Emma Watson Pussy
War And Peace
"I ought to give them something!" he thought, and felt in his
pocket. "No, better not!" said another, inner voice.
There was not a room to be had at the inn, they were all occupied.
Pierre went out into the yard and, covering himself up head and all,
lay down in his carriage.
Scarcely had Pierre laid his head on the pillow before he felt
himself falling asleep, but suddenly, almost with the distinctness
of reality, he heard the boom, boom, boom of firing, the thud of
projectiles, groans and cries, and smelled blood and powder, and a
feeling of horror and dread of death seized him. Filled with fright he
opened his eyes and lifted his head from under his cloak. All was
tranquil in the yard. Only someones orderly passed through the
gateway, splashing through the mud, and talked to the innkeeper. Above
Pierres head some pigeons, disturbed by the movement he had made in
sitting up, fluttered under the dark roof of the penthouse. The
whole courtyard was permeated by a strong peaceful smell of stable
yards, delightful to Pierre at that moment. He could see the clear
starry sky between the dark roofs of two penthouses.
"Thank God, there is no more of that!" he thought, covering up his
head again. "Oh, what a terrible thing is fear, and how shamefully I
yielded to it! But they... they were steady and calm all the time,
to the end..." thought he.
They, in Pierres mind, were the soldiers, those who had been at the
battery, those who had given him food, and those who had prayed before
the icon. They, those strange men he had not previously known, stood
out clearly and sharply from everyone else.
"To be a soldier, just a soldier!" thought Pierre as he fell asleep,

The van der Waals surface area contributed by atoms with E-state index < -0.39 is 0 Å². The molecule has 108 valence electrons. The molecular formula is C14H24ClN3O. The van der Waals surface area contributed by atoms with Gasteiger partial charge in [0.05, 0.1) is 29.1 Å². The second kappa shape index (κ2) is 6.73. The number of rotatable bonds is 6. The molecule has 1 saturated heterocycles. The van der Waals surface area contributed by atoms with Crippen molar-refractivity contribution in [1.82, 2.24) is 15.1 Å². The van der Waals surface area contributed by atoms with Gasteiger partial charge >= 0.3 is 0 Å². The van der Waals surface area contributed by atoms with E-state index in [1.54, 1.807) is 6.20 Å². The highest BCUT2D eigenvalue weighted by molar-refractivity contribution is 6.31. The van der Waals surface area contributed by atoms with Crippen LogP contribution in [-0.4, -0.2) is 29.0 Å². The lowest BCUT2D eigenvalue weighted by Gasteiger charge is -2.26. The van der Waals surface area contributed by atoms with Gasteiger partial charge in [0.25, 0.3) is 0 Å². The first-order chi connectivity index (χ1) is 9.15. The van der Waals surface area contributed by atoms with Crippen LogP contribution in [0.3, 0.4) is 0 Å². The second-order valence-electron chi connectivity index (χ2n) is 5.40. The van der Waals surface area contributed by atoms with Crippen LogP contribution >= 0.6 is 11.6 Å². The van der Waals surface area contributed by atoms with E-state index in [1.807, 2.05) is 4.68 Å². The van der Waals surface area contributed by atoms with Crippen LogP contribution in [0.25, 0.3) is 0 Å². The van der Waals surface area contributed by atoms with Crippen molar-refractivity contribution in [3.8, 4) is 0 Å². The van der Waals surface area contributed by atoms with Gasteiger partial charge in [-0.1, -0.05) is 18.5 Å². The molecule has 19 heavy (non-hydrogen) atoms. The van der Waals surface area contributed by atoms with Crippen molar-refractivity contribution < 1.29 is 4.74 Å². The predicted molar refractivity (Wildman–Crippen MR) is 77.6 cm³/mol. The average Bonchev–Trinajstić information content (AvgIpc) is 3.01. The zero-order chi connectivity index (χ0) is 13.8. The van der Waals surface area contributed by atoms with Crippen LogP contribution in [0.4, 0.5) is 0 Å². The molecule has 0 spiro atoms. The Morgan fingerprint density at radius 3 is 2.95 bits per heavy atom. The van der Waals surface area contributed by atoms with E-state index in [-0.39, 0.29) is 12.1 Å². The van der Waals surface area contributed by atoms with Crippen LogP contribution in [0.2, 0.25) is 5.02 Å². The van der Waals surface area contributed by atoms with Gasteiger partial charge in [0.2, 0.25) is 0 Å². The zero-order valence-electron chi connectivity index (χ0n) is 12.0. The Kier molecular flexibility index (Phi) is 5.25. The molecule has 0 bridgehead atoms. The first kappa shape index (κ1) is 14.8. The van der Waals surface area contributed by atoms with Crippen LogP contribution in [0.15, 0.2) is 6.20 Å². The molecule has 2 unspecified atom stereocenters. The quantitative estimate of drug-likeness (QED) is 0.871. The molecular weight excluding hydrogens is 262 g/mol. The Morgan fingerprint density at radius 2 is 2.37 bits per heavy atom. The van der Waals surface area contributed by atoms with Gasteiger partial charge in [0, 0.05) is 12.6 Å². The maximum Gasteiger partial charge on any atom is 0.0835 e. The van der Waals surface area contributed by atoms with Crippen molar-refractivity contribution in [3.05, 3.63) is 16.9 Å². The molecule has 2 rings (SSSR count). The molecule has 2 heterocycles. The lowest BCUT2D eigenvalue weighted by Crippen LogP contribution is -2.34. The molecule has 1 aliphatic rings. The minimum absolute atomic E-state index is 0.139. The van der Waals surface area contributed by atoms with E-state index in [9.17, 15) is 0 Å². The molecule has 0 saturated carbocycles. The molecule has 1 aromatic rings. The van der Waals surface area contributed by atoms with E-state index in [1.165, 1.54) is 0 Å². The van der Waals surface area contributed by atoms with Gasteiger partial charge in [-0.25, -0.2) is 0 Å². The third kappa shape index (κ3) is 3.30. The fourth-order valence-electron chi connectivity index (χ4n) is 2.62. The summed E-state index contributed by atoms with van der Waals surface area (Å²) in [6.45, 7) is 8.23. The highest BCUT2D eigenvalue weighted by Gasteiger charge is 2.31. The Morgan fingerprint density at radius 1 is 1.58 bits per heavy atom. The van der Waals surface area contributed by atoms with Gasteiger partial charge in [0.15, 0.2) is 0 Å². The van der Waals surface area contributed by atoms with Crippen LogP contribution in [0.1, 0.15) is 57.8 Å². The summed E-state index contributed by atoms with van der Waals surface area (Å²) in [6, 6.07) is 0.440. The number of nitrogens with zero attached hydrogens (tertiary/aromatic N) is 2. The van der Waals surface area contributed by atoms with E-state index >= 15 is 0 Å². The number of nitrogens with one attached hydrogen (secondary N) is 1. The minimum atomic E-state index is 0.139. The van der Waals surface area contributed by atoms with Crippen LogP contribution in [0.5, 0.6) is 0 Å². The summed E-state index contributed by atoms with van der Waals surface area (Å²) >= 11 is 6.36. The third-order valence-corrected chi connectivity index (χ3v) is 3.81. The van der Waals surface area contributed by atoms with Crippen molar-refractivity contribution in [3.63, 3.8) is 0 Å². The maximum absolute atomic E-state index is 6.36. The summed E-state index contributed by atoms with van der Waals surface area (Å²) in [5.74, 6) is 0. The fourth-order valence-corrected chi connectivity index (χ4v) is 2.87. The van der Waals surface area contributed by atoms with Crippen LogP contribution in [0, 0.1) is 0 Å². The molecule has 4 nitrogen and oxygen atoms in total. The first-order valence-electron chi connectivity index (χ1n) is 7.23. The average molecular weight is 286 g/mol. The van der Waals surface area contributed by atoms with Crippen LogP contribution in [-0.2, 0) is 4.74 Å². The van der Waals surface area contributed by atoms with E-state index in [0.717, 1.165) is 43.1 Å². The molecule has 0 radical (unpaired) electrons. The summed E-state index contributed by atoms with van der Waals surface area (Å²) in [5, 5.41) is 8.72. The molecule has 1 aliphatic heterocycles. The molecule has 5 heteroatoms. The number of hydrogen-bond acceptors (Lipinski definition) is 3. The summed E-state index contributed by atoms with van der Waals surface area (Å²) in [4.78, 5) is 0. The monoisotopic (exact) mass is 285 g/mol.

"to enter communal life completely, to be imbued by what makes them
what they are. But how cast off all the superfluous, devilish burden
of my outer man? There was a time when I could have done it. I could
have run away from my father, as I wanted to. Or I might have been
sent to serve as a soldier after the duel with Dolokhov." And the
memory of the dinner at the English Club when he had challenged
Dolokhov flashed through Pierres mind, and then he remembered his
benefactor at Torzhok. And now a picture of a solemn meeting of the
lodge presented itself to his mind. It was taking place at the English
Club and someone near and dear to him sat at the end of the table.
"Yes, that is he! It is my benefactor. But he died!" thought Pierre.
"Yes, he died, and I did not know he was alive. How sorry I am that he
died, and how glad I am that he is alive again!" On one side of the
table sat Anatole, Dolokhov, Nesvitski, Denisov, and others like
them (in his dream the category to which these men belonged was as
clearly defined in his mind as the category of those he termed
they), and he heard those people, Anatole and Dolokhov, shouting and
singing loudly; yet through their shouting the voice of his benefactor
was heard speaking all the time and the sound of his words was as
weighty and uninterrupted as the booming on the battlefield, but
pleasant and comforting. Pierre did not understand what his benefactor
was saying, but he knew (the categories of thoughts were also quite
distinct in his dream) that he was talking of goodness and the
possibility of being what they were. And they with their simple, kind,
firm faces surrounded his benefactor on all sides. But though they
were kindly they did not look at Pierre and did not know him.
Wishing to speak and to attract their attention, he got up, but at
that moment his legs grew cold and bare.
He felt ashamed, and with one arm covered his legs from which his
cloak had in fact slipped. For a moment as he was rearranging his
cloak Pierre opened his eyes and saw the same penthouse roofs,
posts, and yard, but now they were all bluish, lit up, and
glittering with frost or dew.
"It is dawn," thought Pierre. "But thats not what I want. I want to
hear and understand my benefactors words." Again he covered himself
up with his cloak, but now neither the lodge nor his benefactor was
there. There were only thoughts clearly expressed in words, thoughts
that someone was uttering or that he himself was formulating.
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